Last week we celebrated Independence Day. As a naturalized American citizen, July 4th makes me grateful for many things. When you are born in a country it is easy to take things for granted. On the other hand, when you choose to become a citizen of that nation, you appreciate everything much more. Just as they say, “Converts make better Catholics”, non-native born Americans feel stronger ties to the country. In this column I would like to list what I love about America. Please indulge me.
I love America because in her origins she was founded on solid Judeo-Christian values. The Ten Commandments are proudly displayed on the building of the Supreme Court in Washington DC, and our paper money proclaims unabashedly, “In God we trust.” Even though in recent years some politicians speak and behave as if they would rather forget these roots, I know that our constitution is inspired by strong Christian values. This is one nation under God.
I love America because freedom is assured for all. India, where I was born and grew up, is a free country, and yet so many freedoms are denied to so many even today. In most places you cannot criticize those in power with impunity. True that there is a constant battle going on over freedom in our country, but as a nation we are committed to guaranteeing freedom for all. If someone’s freedom is compromised, there is always legal recourse.
I love America because democracy works. Some people may disagree with my statement but I am convinced that American democracy works much better than in most other places. It is true that we are sorely divided and partisan. Yet the country keeps plodding along. I think it was Winston Churchill who opined that democracy is messy. I do believe that there is corruption even in our system. However, the culprit always gets caught, goes to prison and stays there. On the contrary in India politicians have been found guilty of corruption. They either do not go to prison or even if they go there, they do not stay there.
I love America because God seems to have blessed her abundantly. There are many natural gifts that we take for granted. When I was home a few weeks ago, on two separate occasions I could not take a shower in the morning because we were out of water. I had to wait. Here we have five huge bodies of fresh water that we call the Great Lakes. If it does not rain here for a couple of weeks we talk about a drought. In other parts of the world if it does not rain for a year or two, they consider their country to be in a drought. The amazing landscape, the wide open spaces, the great national parks, the long, winding coastline – all these make us sing “America, the beautiful.”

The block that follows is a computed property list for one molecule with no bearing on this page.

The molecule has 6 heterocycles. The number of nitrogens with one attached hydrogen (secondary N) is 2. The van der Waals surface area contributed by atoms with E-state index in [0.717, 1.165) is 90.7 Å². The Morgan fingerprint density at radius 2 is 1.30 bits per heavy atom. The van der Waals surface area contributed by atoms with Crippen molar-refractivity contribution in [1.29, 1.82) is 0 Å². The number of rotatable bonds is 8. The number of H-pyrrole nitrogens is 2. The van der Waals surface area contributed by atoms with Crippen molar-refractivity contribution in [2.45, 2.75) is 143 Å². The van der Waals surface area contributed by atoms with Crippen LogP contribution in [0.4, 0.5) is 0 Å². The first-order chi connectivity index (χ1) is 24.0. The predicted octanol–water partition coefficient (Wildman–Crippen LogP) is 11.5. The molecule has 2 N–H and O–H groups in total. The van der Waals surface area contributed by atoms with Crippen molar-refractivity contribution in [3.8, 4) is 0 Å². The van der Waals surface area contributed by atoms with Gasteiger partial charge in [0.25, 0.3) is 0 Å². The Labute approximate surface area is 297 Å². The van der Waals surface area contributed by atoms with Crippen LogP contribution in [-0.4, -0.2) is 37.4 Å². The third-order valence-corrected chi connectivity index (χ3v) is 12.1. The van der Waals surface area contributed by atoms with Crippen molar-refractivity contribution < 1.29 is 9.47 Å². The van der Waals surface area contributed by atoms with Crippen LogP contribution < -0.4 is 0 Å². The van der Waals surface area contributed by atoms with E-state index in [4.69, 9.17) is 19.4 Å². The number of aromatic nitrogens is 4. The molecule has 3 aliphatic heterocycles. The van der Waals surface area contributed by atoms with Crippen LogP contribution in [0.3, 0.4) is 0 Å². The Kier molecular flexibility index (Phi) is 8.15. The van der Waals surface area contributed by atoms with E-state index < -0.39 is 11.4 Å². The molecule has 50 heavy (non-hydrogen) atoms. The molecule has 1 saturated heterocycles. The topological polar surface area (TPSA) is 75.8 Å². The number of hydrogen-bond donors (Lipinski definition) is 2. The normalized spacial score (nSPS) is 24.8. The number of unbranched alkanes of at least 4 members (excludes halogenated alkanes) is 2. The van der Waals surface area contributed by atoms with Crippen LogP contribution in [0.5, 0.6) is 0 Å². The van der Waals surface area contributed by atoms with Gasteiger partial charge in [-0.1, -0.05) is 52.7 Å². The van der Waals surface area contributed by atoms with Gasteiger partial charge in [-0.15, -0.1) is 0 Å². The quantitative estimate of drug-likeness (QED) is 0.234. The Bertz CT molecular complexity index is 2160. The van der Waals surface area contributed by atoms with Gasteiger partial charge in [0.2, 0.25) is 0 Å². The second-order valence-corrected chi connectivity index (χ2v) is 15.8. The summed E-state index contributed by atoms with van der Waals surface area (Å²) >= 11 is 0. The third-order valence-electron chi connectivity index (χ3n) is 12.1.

I love America because she represents the most successful attempt to treat everyone as equal. Prejudice may still exist in some parts of our country, but by and large people are expected to treat others with respect, no matter their wealth, education or social status. I have said this before and I will say it again. I am ashamed to admit that the nation of my birth is probably the most prejudiced in the world. There one is condemned by one’s birth into a group. Discrimination is etched into the political system and the social structure, and it is sanctioned by religion. Caste system is a huge blotch on the soul of India. In America the CEO of a company will socialize with an uneducated, unskilled worker and think nothing about it. You are respected because you share in the same humanity.
Finally I love America because I love the American people. It is my opinion that Americans as a whole are the most generous people. They do not like to see someone in pain. Time and time again I have personally touched the generous hearts of people here. The recent gift that we made to Fr Val and his people in South India is another testimony to Americans’ generous spirit. I am also amazed by our people’s creativity and commitment to hard work. I am touched by the way the people here have welcomed me. I have lived in this country for almost three decades, and never for once felt like an outsider.
Writing about America in the nineteenth century, Alexis de Tocqueville made a prediction. His words sound almost prophetic: "There are now two great nations in the world, which starting from different points, seem to be advancing toward the same goal: the Russians and the Anglo-Americans... Each seems called by some secret design of Providence one day to hold in its hands the destinies of half the world."
This is a great country. I consider myself blessed to call myself an American. God bless America! God bless the whole world!
Born in India to deeply-committed Catholic parents, Fr Britto is one of seven children. He joined the Salesians of Don Bosco as a young man and was ordained a priest in 1981.
After he completed his priestly formation and his early education in India, he came to the US for his graduate degree in Journalism at...Read more...